Raccoon Rumble on my Roof

The patter of small creatures scampering across the roof hardly draws my attention any more. It’s just a normal occurrence, living in my central Austin home surrounded by mature trees whose trunks rise a few feet from the sides of my house. Their canopies spread above the brown asphalt shingles of my roof and provide access for critters that roam my neighborhood: opossums, cats, raccoons, and even an occasional rat.

Last night was something else, though. At 5 am I awoke to what I thought was a break-in. The house was shaking and an ungodly screech pierced the predawn. After a few moments I realized that I had a full blown raccoon war going on over my head. Like squirrels in the daylight hours, raccoons often run across my roof, only at night. It’s no big deal. Usually it’s one or two passes. I have grown used to them like the all-night trains that rumble by a few blocks away. But this explosion of nocturnal wildness jerked me up in bed. I was afraid a pack of crazed animals was ripping off my shingles as they rolled and pivoted and clawed at each other.

This was a life and death struggle. Raccoons normally chatter, but these were screeching. Between the screeches I could hear distressed cooing sounds, presumably from very young animals. I lay in bed waiting for nature to run its course, whatever that might be. The minutes passed, and the frenzy continued. I imagined chipped and shredded shingles and surmised that my insurance doesn’t pay for animal damage. (Maybe I should look into a rider.)

Finally after ten minutes or so, I got out of bed. Maybe I could throw up the ladder that I keep beneath an eve and scare the buggers off. No way, I decided. These animals were in full battle mode. One of them would probably chew his way across my face on his way down the ladder as I ascended. I went into the kitchen, noted that my cats were staring at me, and flipped on the back porch light. An adult raccoon tumbled down the mountain laurel tree just on the other side of the window. Another followed close behind. And the war still raged on my roof– thumping, screeching, and cooing.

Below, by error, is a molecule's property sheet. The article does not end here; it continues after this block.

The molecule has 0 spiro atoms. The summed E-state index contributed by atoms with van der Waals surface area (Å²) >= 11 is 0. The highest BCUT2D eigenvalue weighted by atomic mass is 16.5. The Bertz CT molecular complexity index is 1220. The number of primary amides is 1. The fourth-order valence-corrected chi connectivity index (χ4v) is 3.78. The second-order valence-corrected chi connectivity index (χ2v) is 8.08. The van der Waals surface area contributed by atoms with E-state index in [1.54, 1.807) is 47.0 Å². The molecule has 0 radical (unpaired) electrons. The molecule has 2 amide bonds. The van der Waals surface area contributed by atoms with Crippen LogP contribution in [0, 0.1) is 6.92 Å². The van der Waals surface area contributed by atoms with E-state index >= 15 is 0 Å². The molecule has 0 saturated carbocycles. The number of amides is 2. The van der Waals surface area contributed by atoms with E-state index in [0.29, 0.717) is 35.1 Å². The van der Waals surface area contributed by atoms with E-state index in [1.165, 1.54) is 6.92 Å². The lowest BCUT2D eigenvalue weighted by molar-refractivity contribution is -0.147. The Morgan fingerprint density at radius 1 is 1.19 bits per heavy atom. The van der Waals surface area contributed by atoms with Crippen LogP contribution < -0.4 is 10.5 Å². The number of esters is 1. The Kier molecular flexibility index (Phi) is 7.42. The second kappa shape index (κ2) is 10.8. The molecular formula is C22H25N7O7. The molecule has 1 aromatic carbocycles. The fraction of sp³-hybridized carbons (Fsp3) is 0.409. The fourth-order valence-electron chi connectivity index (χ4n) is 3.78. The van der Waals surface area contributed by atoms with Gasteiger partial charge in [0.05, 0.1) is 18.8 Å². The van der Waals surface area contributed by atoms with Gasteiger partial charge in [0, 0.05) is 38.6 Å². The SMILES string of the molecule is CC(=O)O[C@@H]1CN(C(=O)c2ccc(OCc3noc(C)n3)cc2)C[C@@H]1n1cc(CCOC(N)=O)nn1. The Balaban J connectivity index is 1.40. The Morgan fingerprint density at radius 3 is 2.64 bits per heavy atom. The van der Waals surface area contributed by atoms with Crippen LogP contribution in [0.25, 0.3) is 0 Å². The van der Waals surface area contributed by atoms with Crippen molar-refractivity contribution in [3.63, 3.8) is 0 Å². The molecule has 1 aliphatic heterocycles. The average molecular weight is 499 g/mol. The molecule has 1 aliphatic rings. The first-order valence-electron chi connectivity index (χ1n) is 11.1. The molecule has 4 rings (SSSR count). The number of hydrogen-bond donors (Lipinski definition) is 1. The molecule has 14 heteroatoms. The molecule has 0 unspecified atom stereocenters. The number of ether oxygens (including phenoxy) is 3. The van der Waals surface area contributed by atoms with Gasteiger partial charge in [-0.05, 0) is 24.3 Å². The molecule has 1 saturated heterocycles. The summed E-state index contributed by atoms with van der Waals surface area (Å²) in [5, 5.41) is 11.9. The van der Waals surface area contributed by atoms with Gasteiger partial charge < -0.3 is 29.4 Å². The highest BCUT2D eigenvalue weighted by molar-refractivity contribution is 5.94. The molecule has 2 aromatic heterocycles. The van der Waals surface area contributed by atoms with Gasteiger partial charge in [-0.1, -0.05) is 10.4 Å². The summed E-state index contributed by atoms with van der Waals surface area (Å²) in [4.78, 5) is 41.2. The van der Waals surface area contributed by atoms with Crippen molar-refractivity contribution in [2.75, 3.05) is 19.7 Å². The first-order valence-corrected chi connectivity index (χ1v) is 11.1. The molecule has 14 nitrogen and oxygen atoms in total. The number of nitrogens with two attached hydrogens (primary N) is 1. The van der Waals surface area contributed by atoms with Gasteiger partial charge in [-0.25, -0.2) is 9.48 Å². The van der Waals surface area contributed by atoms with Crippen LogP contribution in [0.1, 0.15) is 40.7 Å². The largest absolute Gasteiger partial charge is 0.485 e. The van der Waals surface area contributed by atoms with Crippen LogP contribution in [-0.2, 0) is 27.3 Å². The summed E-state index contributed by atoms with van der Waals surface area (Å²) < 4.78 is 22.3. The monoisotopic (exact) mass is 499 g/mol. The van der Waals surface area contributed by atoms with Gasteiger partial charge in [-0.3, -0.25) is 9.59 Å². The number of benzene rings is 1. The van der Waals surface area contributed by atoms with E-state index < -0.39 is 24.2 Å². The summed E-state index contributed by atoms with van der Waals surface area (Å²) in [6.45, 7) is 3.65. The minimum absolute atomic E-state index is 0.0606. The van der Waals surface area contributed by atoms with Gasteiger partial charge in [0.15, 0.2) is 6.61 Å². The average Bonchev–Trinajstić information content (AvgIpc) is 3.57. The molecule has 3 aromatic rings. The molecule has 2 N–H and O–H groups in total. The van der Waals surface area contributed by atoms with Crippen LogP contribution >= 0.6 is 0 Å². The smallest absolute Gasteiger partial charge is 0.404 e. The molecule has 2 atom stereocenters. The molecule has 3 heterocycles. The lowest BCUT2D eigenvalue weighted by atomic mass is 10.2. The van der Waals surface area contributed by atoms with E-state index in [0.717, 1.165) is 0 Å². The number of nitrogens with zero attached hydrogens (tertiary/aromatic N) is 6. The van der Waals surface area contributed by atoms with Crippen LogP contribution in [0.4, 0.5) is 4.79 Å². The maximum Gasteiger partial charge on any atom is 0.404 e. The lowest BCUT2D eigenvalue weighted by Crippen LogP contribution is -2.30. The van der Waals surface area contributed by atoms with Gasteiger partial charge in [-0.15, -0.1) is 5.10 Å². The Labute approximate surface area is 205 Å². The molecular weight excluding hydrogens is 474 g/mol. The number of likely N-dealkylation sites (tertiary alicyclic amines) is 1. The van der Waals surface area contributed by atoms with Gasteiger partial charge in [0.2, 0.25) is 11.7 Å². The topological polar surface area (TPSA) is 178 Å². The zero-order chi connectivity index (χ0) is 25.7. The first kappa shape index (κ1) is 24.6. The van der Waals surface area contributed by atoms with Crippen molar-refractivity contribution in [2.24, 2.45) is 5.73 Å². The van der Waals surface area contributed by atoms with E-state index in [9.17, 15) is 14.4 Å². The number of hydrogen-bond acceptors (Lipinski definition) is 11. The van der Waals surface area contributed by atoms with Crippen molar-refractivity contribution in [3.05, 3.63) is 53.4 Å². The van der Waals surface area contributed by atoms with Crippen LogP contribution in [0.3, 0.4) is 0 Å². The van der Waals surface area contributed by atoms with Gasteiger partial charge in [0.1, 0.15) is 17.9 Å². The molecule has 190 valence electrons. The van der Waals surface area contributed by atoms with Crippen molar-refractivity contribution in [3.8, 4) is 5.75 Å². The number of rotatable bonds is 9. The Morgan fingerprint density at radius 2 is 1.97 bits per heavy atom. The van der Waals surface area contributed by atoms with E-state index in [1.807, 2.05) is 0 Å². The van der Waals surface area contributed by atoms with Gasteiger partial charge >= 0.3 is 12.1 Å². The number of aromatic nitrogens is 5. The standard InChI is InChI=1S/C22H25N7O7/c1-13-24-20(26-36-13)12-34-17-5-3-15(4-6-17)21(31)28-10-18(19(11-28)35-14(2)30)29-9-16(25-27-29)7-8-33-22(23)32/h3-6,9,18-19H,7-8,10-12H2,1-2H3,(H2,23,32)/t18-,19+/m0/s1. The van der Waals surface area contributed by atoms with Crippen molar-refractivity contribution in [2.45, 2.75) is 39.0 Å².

As I stood at the kitchen window one of the furry warriors raced back up the tree. I banged on the glass as he passed, but it didn’t faze him. The other animal bolted up the tree, I banged the glass again, and then another raccoon came off my neighbor’s roof down a different tree. I had no doubt that they were also transiting the big live oak on the other side of my house. How many were there? Was it clan warfare? Were the males trying to kill their young? Since I was powerless to stop the carnage, I decided to at least document it. After all, there were crazed animals dashing by me on a tree not more than four feet away.

I ran for my camera. As if I were going to steal their soul, everything went quiet. No movement in the tree, no sound on the roof. I waited with the Olympus in my hand. Nothing. Finally, I returned to my bedroom, kicked the cats out, and went back to sleep. My insurance agent kept popping into my dreams.

The next morning I bicycled down the hill to Flipnotics and fortified myself with caffeine for a gruesome roof inspection. I pedaled back, leaned the ladder against the eve, and climbed up. Expecting damaged shingles and blood, I was amazed to find nothing disturbed. The live oak had recently dropped its tassels, and they covered the shingles in a delicate amber layer. How could there not even be tracks, let alone body parts? Am I a dreaming sleepwalker?

If only I had gotten one picture.

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